Challenging Times and Intellectual Pleasures: My Talk with Slavoj Žižek

Photograph Source: Slavoj Žižek – CC BY 2.0

We sat down last Sunday evening around 5:30 in Ljubljana time, which was 8:30 in the evening here in Colombo. The purpose was not to delve into deep philosophical realms but rather to listen to Slavoj Žižek’s thoughts on a few prevailing social issues. It had been a longstanding dream of mine to convey his ideas to the general public, which is tired of jargon and seeks great ideas in simple language. I first started communicating with Slavoj Žižek, the intellectual superstar known for his unstoppable yet profound talks in any public gathering. I owe this opportunity to David J. Gunkel of Northern Illinois University, with whom I had my very first discussion about this eminent philosopher approximately seven years ago. This Slovenian philosopher, armed with a humorous sense, expertly deconstructs the most serious challenges and profound ideologies, and he needs no introduction. 

However, meeting Slavoj was challenging as he is currently facing health issues, including panic attacks. Being aware of this made me cautious not to tire him during our conversation. Nevertheless, as the night was still young, he passionately talked, and most of the time, I found it hard to interrupt him. However, as he jokingly suggested, I might have to use “Stalinist freedom” to condense the insights from our hour-long discussion. Slavoj displayed patience and skillfully identified points where we had to pause due to technical issues.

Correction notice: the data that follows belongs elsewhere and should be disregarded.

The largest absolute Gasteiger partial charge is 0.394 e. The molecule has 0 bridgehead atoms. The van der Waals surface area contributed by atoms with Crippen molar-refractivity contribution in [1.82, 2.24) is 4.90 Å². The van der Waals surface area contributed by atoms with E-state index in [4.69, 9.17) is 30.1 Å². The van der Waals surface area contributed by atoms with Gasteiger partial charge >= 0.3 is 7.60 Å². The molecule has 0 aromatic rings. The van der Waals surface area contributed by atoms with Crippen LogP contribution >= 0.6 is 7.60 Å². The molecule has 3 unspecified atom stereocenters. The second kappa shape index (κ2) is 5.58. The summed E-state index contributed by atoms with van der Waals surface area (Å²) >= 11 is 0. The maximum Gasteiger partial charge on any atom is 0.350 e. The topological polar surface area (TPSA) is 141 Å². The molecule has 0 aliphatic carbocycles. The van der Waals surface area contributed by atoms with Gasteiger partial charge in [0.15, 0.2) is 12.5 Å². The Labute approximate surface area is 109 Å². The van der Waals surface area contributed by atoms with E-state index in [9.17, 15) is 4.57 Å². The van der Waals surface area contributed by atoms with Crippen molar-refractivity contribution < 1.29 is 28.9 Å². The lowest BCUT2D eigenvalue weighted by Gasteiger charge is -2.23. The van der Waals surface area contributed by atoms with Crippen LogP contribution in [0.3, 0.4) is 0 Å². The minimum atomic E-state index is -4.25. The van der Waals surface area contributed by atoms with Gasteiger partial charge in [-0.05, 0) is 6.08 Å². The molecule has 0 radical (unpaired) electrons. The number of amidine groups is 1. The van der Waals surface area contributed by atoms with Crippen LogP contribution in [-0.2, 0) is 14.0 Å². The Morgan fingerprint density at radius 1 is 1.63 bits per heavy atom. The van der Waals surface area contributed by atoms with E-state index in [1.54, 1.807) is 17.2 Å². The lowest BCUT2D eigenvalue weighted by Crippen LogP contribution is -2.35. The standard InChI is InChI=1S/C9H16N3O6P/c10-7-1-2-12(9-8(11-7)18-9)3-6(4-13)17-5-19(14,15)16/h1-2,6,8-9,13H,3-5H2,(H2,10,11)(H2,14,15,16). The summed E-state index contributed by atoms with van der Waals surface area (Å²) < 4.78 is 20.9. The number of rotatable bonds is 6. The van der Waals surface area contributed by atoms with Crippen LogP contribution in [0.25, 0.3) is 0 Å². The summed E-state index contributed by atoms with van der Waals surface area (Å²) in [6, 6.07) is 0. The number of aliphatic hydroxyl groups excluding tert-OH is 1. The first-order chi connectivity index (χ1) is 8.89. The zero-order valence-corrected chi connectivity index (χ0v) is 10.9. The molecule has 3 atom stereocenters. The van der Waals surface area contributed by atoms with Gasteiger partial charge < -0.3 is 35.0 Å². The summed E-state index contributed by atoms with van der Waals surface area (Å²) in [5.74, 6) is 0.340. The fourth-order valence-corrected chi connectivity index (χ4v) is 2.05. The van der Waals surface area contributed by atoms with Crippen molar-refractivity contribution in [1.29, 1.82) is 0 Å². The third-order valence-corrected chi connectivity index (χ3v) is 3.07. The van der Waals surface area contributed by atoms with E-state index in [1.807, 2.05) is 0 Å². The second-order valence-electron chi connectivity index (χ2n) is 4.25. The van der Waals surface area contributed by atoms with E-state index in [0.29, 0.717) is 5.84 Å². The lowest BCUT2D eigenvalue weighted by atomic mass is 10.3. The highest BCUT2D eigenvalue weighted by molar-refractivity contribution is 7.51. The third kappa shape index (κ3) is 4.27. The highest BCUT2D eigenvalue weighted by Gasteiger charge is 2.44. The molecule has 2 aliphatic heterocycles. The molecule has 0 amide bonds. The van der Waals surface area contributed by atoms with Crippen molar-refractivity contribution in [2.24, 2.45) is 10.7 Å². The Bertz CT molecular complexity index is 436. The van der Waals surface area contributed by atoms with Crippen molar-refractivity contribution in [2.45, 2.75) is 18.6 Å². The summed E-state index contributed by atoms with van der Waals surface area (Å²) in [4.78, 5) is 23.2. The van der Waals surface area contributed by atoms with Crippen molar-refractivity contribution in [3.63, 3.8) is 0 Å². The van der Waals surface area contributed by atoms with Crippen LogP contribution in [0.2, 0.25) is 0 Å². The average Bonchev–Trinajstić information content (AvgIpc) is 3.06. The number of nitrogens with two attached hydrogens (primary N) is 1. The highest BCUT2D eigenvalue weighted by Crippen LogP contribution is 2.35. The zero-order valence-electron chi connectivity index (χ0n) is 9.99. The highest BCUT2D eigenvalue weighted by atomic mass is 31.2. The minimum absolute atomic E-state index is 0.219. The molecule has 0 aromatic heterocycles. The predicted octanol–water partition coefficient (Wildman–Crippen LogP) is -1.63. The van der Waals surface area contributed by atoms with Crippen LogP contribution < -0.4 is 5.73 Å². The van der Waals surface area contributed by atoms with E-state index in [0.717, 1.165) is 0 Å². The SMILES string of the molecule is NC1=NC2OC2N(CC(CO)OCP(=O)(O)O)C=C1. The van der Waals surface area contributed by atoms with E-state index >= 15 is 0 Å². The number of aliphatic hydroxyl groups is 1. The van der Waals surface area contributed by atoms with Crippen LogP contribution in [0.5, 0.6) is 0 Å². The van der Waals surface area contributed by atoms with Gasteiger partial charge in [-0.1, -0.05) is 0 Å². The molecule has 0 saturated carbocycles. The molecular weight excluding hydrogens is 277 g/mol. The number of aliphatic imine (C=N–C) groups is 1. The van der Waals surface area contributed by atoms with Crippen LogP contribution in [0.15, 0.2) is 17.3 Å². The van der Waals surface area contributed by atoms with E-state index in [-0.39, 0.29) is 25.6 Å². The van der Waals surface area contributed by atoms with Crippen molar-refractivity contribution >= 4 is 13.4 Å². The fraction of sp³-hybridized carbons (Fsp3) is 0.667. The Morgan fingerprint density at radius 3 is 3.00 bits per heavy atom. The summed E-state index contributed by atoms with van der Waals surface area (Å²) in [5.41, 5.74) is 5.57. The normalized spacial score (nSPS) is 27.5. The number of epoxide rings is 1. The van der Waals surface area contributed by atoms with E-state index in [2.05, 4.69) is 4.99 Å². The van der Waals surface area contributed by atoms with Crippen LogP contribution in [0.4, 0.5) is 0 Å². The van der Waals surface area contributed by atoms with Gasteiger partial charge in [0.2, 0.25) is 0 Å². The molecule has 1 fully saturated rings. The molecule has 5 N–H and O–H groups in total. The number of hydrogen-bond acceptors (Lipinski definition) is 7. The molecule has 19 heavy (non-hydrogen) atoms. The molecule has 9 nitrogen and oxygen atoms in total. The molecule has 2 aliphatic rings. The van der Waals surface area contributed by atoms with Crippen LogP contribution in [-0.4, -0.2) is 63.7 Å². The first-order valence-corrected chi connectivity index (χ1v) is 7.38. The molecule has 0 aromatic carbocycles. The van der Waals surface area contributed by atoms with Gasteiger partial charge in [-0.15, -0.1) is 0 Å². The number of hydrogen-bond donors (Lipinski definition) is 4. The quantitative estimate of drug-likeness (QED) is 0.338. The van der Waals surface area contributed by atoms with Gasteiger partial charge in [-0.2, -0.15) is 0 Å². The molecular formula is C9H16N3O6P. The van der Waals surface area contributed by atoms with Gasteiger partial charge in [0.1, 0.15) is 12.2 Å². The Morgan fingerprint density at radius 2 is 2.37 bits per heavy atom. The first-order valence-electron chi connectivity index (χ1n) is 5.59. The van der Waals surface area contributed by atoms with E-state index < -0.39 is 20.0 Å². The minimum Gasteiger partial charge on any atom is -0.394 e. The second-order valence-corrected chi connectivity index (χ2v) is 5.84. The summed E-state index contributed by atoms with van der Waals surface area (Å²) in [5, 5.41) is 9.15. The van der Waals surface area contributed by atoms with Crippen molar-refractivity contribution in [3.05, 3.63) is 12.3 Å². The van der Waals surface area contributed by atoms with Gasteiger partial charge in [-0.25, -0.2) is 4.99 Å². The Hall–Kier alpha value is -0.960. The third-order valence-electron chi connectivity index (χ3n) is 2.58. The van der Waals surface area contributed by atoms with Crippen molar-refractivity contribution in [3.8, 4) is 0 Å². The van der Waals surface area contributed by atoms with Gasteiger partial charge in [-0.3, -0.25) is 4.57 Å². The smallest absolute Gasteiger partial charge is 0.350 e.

Stopping Slavoj when he is engrossed in conversation is quite inconvenient, and as a moderator, one might even forget their role. I shared with him that after years of communicating via email, it was my first time being in a live discussion with him, just the two of us. I jokingly remarked, “Slavoj, you are the most dangerous philosopher in the West. Oh God, you don’t look dangerous,” especially after hearing his brief observation on Sri Lanka during a time when its economic and political crisis dominated world headlines.